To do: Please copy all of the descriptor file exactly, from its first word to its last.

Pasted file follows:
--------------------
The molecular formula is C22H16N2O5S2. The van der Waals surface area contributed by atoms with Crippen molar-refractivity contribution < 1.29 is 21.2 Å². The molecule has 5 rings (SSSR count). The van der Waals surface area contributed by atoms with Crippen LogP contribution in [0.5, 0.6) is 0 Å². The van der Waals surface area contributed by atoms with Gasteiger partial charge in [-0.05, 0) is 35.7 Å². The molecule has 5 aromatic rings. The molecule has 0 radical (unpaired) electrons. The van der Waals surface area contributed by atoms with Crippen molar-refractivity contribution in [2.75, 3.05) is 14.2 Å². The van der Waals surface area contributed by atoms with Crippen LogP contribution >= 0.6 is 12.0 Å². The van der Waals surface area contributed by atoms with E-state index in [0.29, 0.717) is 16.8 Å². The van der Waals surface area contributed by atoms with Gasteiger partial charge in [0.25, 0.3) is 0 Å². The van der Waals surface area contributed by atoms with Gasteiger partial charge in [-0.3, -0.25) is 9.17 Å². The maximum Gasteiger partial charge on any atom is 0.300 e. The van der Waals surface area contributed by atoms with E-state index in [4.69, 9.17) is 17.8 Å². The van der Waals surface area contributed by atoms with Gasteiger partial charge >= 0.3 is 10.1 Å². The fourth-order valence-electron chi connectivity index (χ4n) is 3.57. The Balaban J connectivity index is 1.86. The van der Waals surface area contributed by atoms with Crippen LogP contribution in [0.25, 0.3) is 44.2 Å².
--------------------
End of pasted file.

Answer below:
The molecular formula is C22H16N2O5S2. The van der Waals surface area contributed by atoms with Crippen molar-refractivity contribution < 1.29 is 21.2 Å². The molecule has 5 rings (SSSR count). The van der Waals surface area contributed by atoms with Crippen LogP contribution in [0.5, 0.6) is 0 Å². The van der Waals surface area contributed by atoms with Gasteiger partial charge in [-0.05, 0) is 35.7 Å². The molecule has 5 aromatic rings. The molecule has 0 radical (unpaired) electrons. The van der Waals surface area contributed by atoms with Crippen molar-refractivity contribution in [2.75, 3.05) is 14.2 Å². The van der Waals surface area contributed by atoms with Crippen LogP contribution >= 0.6 is 12.0 Å². The van der Waals surface area contributed by atoms with E-state index in [0.29, 0.717) is 16.8 Å². The van der Waals surface area contributed by atoms with Gasteiger partial charge in [0.25, 0.3) is 0 Å². The van der Waals surface area contributed by atoms with Gasteiger partial charge in [-0.3, -0.25) is 9.17 Å². The maximum Gasteiger partial charge on any atom is 0.300 e. The van der Waals surface area contributed by atoms with E-state index in [4.69, 9.17) is 17.8 Å². The van der Waals surface area contributed by atoms with Gasteiger partial charge >= 0.3 is 10.1 Å². The fourth-order valence-electron chi connectivity index (χ4n) is 3.57. The Balaban J connectivity index is 1.86. The van der Waals surface area contributed by atoms with Crippen LogP contribution in [0.25, 0.3) is 44.2 Å².